Abstract 20069: Serum-Free Culture Conditions Support Human Cardiac Stem Cell Outgrowth
Introduction: Autologous cardiac stem cell (CSC) therapies represent an emerging treatment option for patients with congestive heart failure. Unfortunately, straightforward translation to the clinic is limited by traditional culture conditions that are supplemented by ill-defined or xenobiotic components such as fetal bovine serum. As such, overcoming these barriers is the next critical step in developing next generation CSC therapies for clinical use.
Methods/Results: Transition of CSC culture methods to serum-free, xeno-free culture conditions demonstrated negligible effects on the overall numbers of cells cultured with equivalent cardiac (c-Kit+; 7.8±0.2 %, p=0.34) and mesenchymal (CD90+; 32±7 %, p=0.57) progenitor content as compared to standard culture conditions. Flow cytometry morphometry demonstrated that serum free cells provide a smaller, more homogeneous cell product. Exposure to hypoxic stress conditions demonstrated equivalent secretion of SDF-1α, SCF, HGF, and VEGF-A with reduced production of the pro-inflammatory cytokine IL-6 from serum-free cells (7±2 fold less; p=0.005). Despite differences in cytokine production, conditioned media from serum-free CSCs promoted similar new vessel formation (37±5 vs. 41±7 % of positive control within a HUVEC tube formation assay; p=0.69) and circulating stem cell recruitment (39±9 vs. 47±12% of the positive control within a transwell assay, p=0.64) when compared to media conditioned by standard cultures. Storage of cell suspensions at 4°C had negligible effects on 12 hour viability (95.3±1.6%, p=0.50), suggesting a shelf life sufficient for transport between institutions. Finally, injection of CSCs through a clinically approved coronary artery perfusion catheter did not alter cell viability (99.2±1.7 % after delivery, p=0.77) while ensuring successful product delivery to the peri-infarct zone.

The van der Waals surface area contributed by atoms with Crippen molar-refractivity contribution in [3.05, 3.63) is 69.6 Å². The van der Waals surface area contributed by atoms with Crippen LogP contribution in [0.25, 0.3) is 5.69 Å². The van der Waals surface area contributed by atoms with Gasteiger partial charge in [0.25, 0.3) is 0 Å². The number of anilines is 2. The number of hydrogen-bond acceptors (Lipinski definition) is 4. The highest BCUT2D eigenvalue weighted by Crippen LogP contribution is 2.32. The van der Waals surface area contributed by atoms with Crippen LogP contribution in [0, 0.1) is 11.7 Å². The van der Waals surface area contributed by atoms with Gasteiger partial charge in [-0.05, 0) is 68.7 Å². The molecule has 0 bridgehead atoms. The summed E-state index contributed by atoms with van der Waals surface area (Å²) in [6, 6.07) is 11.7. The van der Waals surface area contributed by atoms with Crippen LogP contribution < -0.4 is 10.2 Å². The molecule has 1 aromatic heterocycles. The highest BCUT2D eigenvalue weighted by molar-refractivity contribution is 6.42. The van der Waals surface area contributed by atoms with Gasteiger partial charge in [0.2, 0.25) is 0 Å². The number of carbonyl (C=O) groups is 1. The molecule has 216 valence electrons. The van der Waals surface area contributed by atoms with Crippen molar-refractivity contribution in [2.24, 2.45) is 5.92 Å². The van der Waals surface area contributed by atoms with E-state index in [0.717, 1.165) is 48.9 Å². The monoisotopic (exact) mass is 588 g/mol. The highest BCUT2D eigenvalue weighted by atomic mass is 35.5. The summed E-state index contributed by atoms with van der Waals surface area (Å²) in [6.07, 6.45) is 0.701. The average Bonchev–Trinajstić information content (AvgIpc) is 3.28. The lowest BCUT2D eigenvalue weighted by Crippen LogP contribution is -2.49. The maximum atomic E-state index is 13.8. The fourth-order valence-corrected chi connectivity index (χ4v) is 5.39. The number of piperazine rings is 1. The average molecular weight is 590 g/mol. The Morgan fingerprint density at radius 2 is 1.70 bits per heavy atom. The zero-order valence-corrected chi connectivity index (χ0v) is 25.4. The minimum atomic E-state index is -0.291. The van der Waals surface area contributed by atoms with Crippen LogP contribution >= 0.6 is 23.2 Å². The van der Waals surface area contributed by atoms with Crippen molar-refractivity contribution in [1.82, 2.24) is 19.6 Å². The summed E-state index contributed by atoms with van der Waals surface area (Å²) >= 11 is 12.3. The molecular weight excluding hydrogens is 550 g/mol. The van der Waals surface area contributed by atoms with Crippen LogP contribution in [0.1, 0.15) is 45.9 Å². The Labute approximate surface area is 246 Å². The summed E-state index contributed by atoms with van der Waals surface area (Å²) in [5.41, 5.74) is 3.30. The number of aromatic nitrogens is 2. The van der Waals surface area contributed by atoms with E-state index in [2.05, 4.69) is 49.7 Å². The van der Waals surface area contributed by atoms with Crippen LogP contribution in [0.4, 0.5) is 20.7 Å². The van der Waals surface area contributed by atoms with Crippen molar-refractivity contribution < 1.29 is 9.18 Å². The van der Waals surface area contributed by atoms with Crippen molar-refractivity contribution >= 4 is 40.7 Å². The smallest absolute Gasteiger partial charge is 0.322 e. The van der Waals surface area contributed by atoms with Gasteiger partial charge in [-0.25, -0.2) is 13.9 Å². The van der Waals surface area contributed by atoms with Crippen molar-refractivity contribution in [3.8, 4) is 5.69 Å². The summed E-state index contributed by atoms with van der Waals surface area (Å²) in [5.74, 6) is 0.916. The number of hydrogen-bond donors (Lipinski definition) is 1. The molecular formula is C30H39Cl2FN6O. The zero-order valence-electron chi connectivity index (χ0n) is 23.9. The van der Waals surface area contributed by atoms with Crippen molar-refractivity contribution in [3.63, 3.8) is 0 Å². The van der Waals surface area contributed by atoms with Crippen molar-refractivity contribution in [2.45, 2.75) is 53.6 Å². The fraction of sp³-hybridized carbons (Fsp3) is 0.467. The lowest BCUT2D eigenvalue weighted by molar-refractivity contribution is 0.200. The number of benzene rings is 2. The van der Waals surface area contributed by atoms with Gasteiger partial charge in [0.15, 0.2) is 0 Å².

Conclusions: Transitioning CSCs to clinically acceptable protocols provides a more uniform cell product ready for clinical delivery. These findings represent the first published evidence that altered serum-free xeno-free culture conditions can provide a superior CSC cell product with the potential for ready translation to clinical use.
Author Disclosures: S. Mount: None. N. Etoubashi: None. D.R. Davis: Research Grant; Significant; Stem Cell Network.
- © 2014 by American Heart Association, Inc.